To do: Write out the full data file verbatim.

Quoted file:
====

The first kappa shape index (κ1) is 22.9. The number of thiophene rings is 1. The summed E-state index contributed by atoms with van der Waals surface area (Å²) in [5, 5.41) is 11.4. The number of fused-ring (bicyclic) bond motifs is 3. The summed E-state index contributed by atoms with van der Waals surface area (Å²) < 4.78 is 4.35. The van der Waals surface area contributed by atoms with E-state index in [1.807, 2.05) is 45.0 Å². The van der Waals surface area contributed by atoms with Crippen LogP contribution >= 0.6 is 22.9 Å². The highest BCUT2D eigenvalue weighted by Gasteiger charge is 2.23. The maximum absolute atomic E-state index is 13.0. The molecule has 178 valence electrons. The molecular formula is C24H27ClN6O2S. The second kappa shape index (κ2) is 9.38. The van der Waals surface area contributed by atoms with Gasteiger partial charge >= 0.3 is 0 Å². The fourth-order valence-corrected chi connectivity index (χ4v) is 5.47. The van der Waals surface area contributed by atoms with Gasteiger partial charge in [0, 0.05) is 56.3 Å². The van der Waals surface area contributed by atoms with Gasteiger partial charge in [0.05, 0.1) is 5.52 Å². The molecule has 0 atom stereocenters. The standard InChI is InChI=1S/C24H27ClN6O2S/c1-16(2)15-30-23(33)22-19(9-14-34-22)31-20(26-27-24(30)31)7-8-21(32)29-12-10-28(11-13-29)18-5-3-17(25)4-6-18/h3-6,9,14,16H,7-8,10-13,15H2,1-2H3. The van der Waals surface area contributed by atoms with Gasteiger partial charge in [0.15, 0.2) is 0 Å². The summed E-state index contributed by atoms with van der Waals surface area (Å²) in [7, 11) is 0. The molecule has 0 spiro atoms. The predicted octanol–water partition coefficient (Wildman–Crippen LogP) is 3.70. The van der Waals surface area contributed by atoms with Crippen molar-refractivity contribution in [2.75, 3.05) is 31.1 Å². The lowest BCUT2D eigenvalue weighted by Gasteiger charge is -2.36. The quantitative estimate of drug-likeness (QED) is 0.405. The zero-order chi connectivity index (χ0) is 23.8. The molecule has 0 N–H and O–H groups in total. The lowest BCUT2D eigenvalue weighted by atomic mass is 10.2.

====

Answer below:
The first kappa shape index (κ1) is 22.9. The number of thiophene rings is 1. The summed E-state index contributed by atoms with van der Waals surface area (Å²) in [5, 5.41) is 11.4. The number of fused-ring (bicyclic) bond motifs is 3. The summed E-state index contributed by atoms with van der Waals surface area (Å²) < 4.78 is 4.35. The van der Waals surface area contributed by atoms with E-state index in [1.807, 2.05) is 45.0 Å². The van der Waals surface area contributed by atoms with Crippen LogP contribution >= 0.6 is 22.9 Å². The highest BCUT2D eigenvalue weighted by Gasteiger charge is 2.23. The maximum absolute atomic E-state index is 13.0. The molecule has 178 valence electrons. The molecular formula is C24H27ClN6O2S. The second kappa shape index (κ2) is 9.38. The van der Waals surface area contributed by atoms with Gasteiger partial charge >= 0.3 is 0 Å². The fourth-order valence-corrected chi connectivity index (χ4v) is 5.47. The van der Waals surface area contributed by atoms with Gasteiger partial charge in [0, 0.05) is 56.3 Å². The van der Waals surface area contributed by atoms with Gasteiger partial charge in [0.05, 0.1) is 5.52 Å². The molecule has 0 atom stereocenters. The standard InChI is InChI=1S/C24H27ClN6O2S/c1-16(2)15-30-23(33)22-19(9-14-34-22)31-20(26-27-24(30)31)7-8-21(32)29-12-10-28(11-13-29)18-5-3-17(25)4-6-18/h3-6,9,14,16H,7-8,10-13,15H2,1-2H3. The van der Waals surface area contributed by atoms with Gasteiger partial charge in [0.15, 0.2) is 0 Å². The summed E-state index contributed by atoms with van der Waals surface area (Å²) in [7, 11) is 0. The molecule has 0 spiro atoms. The predicted octanol–water partition coefficient (Wildman–Crippen LogP) is 3.70. The van der Waals surface area contributed by atoms with Crippen molar-refractivity contribution in [2.75, 3.05) is 31.1 Å². The lowest BCUT2D eigenvalue weighted by Gasteiger charge is -2.36. The quantitative estimate of drug-likeness (QED) is 0.405. The zero-order chi connectivity index (χ0) is 23.8. The molecule has 0 N–H and O–H groups in total. The lowest BCUT2D eigenvalue weighted by atomic mass is 10.2.